As the principal breeder of Mangave, Hans is the perfect source for the story behind the succulent, his experiences with the crop and how he sees it contributing to the world of horticulture.

Sign up now at

Many thanks to our generous sponsor, Walters Gardens, for putting the "free" in free webinar.

A pair of surveys that need your input

I know you’re busy (I’ve checked your schedule), but if you could,  please help out a pair of quality industry folks by lending your opinions and experiences to these two surveys they're conducting:

For you veggie growers:
If you consider yourself a “controlled environment agriculture” grower—meaning you grow finished edibles, whether herbs, leafy greens, tomatoes, berries, microgreens or what-have-you—Jen Polanz, editor of our Inside Grower newsletter, is looking to learn more about what you. It will help her curate and craft editorial that more closely suits your needs.

For you futurists:
If you have an opinion on where you think gardening is headed, the National Garden Bureau wants your input.

In celebration of their 100th Anniversary in 2020, they decided not to look back at old pictures, but look forward to the future of gardening—at least as envisioned by consumers. They did that survey last fall and found the results so interesting, they thought, “Wonder how the industry’s view of the future might line up with consumers’ views?” Hence this survey:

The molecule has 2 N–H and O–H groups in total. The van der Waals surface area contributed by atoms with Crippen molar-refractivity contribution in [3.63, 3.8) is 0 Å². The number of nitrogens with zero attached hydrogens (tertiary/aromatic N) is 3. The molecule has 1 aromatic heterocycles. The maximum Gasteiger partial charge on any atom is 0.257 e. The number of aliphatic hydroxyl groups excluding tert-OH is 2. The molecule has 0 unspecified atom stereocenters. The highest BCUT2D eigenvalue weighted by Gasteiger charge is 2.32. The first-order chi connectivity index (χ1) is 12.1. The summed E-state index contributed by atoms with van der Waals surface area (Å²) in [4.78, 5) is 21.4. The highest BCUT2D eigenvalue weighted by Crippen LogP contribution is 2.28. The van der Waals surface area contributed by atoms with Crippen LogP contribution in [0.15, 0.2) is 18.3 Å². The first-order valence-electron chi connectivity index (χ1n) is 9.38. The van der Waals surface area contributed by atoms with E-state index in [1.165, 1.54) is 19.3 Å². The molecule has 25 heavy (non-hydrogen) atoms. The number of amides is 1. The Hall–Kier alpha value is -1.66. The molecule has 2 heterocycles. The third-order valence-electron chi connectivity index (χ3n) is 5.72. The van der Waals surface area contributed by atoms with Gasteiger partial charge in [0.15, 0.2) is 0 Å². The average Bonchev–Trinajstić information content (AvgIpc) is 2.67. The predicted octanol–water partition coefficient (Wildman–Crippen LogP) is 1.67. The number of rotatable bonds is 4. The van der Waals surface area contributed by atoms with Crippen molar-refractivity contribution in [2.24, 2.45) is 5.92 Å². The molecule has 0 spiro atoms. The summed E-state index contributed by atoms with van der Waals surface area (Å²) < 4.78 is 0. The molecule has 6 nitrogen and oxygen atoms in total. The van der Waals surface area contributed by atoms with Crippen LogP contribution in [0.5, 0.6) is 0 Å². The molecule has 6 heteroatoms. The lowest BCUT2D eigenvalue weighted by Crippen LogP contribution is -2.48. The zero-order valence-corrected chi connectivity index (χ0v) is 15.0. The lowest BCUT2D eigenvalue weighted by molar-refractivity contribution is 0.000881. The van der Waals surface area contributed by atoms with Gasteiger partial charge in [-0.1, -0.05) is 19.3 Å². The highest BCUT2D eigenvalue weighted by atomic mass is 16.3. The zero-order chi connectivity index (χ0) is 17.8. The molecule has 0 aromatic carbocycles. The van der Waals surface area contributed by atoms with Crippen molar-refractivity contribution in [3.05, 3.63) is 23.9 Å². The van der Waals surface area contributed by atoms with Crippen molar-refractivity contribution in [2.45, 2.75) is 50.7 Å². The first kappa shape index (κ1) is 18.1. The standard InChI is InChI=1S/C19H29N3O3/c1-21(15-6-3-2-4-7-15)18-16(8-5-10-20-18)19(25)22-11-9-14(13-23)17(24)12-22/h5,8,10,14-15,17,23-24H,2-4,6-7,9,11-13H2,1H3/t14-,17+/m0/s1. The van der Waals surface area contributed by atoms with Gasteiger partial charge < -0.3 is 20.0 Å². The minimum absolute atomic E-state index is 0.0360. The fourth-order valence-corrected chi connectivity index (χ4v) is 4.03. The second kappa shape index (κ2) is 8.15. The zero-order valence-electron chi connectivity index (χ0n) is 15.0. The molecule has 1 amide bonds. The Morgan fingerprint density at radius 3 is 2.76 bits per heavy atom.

Results will be presented this summer at Cultivate’20 in Columbus, Ohio. It’s yet another way that NGB works to connect the industry to gardeners.

Propagating and growing industrial hemp

I hosted a webinar on this topic last Tuesday, with the help of sponsor Oasis Grower Solutions, and it was one of my best-attended ever! And with good reason: Everybody is curious about this crop.

I know, I know—I seem to post a lot of negative news about the crop, but that’s only as a precaution to you. I don’t want you to jump into it without being educated about all the risks that come with the potential riches.

To that end, HERE is a link to the archive of that webinar, which is chock full of technical details from three experts, including Dr. Allison Justice, owner and founder of The Hemp Mine, a 40-acre hemp production farm in South Carolina. She’s been growing hemp for six years, since the USDA first allowed pilot programs in 2014, so she really knows her stuff—including the risks and pitfalls, such as plummeting prices and changing regulations.